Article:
October 9, 2010 § 2 Comments
When I was much younger than I am now I often sat under bridges and marveled at the reverberation and the echoes that came whirling back to me from the curved (concrete, metal or other) structures above my head. And I found that while strumming my guitar there definitely was good, screaming, shouting and stamping around were even better.
As far as the screaming and stamping goes, I especially remember one little bridge in the small town of Luxembourg, which crosses the Sauer from the Luxembourg to the German side. Here is a picture:
Part of the reason why I do remember that particular spot so very well is that it was under this Wasserbillig bridge that in the summer of 1973, with a small battery powered portable cassette machine, I made one of my very first outdoors recordings. The resulting five minute soundbite always remained dear to me. Every now and then I listen to it ( † ). And though of course even the best recording would not be able to emulate the physical sensation of being part of that small curved space and its particular acoustics, it does ensure that I will never forget the Wasserbillig bridge.
It therefore is no wonder that I was struck by a Wasserbillig ghost when on Monday October 3th I entered, for the first time, the upper floor of the Wiebengahal on the Avenue Céramique in Maastricht and heard the rattling echoes of my footsteps under the low semicircular concrete shell roof.
The peculiar acoustics of this vast (some 800 m2) space is the subject of Panels, an intricate installation by Dutch sound artist Paul Devens.
Paul molds, transforms and re-shapes the hall’s acoustic ‘matter’ by means of four metal ‘bridges’. These are the panels that the title of the installation refers to. Covered with acoustic foam, and according to a fixed, programmed, scheme, they slowly move along four long metal tubes that on both sides are fixed just above the floor. When they do, they squeak and moan. Softly, like chained and forgotten old Céramique ghosts. And there was a distant crackling, irregular yet rhythmic, as if raindrops were hitting a thin metal roof.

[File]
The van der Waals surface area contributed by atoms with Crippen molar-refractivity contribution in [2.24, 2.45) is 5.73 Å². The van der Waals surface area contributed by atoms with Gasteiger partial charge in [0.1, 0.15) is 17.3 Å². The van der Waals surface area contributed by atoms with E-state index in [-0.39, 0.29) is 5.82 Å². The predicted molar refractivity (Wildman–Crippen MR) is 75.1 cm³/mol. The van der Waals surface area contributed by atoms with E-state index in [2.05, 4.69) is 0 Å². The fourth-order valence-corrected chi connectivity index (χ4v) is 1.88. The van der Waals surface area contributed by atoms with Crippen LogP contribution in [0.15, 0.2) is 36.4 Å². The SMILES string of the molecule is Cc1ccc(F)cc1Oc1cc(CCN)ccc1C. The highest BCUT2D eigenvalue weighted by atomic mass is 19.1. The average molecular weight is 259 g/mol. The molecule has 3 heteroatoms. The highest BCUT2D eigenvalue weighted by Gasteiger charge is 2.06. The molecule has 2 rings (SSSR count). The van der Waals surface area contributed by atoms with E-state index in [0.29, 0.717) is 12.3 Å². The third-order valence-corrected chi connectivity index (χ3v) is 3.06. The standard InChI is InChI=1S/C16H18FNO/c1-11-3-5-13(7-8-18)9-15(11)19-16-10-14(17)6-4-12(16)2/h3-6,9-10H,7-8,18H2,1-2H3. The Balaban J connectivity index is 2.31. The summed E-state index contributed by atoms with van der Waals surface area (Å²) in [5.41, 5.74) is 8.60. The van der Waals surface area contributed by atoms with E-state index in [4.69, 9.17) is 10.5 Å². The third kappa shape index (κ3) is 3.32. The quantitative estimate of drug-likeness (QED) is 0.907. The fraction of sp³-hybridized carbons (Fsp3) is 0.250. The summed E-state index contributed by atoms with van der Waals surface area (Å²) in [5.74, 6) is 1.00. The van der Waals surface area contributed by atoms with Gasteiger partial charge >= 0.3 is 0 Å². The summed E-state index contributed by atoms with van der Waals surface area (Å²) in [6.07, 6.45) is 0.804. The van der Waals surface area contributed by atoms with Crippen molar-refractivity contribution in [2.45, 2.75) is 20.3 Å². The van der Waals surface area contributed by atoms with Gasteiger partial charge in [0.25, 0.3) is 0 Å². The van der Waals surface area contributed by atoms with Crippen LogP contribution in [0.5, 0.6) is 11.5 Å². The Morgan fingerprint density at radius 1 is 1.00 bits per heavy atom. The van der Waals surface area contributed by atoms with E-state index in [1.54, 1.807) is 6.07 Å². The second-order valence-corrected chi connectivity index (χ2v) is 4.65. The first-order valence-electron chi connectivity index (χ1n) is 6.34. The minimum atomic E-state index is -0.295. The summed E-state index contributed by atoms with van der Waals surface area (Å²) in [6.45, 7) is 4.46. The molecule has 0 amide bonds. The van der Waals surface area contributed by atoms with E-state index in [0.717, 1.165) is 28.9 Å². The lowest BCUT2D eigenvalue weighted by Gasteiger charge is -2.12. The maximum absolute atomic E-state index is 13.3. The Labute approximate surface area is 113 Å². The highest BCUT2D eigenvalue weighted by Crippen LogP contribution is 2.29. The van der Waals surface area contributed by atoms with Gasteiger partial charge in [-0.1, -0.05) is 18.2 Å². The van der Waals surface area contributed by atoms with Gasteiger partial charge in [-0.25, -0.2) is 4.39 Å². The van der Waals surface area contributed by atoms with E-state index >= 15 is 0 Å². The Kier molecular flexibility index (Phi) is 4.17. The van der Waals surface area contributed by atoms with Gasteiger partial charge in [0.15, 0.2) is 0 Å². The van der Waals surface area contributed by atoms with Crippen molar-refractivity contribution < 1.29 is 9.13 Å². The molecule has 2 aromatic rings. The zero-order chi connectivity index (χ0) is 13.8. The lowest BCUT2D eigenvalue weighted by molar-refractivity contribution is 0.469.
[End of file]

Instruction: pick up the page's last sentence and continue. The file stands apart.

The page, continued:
The panels’ ride continuously transforms the space and its acoustic. This ongoing transformation is made audible by means of feedback, generated by 16 loudspeakers on one side and 16 corresponding microphones on the other side, placed in a wedge-like pattern. In order to avoid that the resulting tone field gets dominated by single pure frequencies, a notch filter is applied as soon as these emerge. Here is a short sound file to give you an impression:
A mere recording, though, can do Panels no justice. And neither does the work’s matter-of-factly and prosaic title. (But that is of course a matter of taste. Or of temperament.) The panels are the tools that are applied to reveal what is the true heart of the matter: the ringing wealth of the very special acoustics of this curved surviving trace of Maastricht’s industrial past. The Wiebengahal is one of the few buildings that were spared when, starting in the late 1980s, the industrial park that used to be home to the Société Céramique, was transformed into an office and residential area. Paul’s equally industrial installation fits the Wiebengahal’s attic, almost literally, like a glove. The result is monumental. Panels fills the hall with slowly meandering clouds of almost tangible sound that make the vast empty space seem eerily timeles. I was both surprised and impressed, already then, in broad daylight. But while I wandered back and forth beneath the gliding arcs I wondered. Would the magic not be even bigger were one to come here alone and sit and listen at night, with nothing but the glow of the city lights, maybe along with that of the moon and some lone stars, falling through the roof’s curved glass windows?
It was at this precise moment of reflection that one of the moving panels accidentally set off the Wiebengahal’s burglar alarm. With its painful and penetrating yell it blew up the clouds and chased us away, along with our dreams and all of the Céramique’s ghosts.
[ Panels can be seen and heard daily (except on mondays) until January 16th 2011, at NAiM/Bureau Europa, Avenue Céramique 226, Maastricht (the Netherlands). October 29-30 the installation will be the setting for a two day symposium with a series of performances, centering on the manifold aspects of the relation between space and sound. For a detailed program, see the previous post. ]
[ ( † ) The curious and courageous may find my 1973 Wasserbillig soundbite here. ]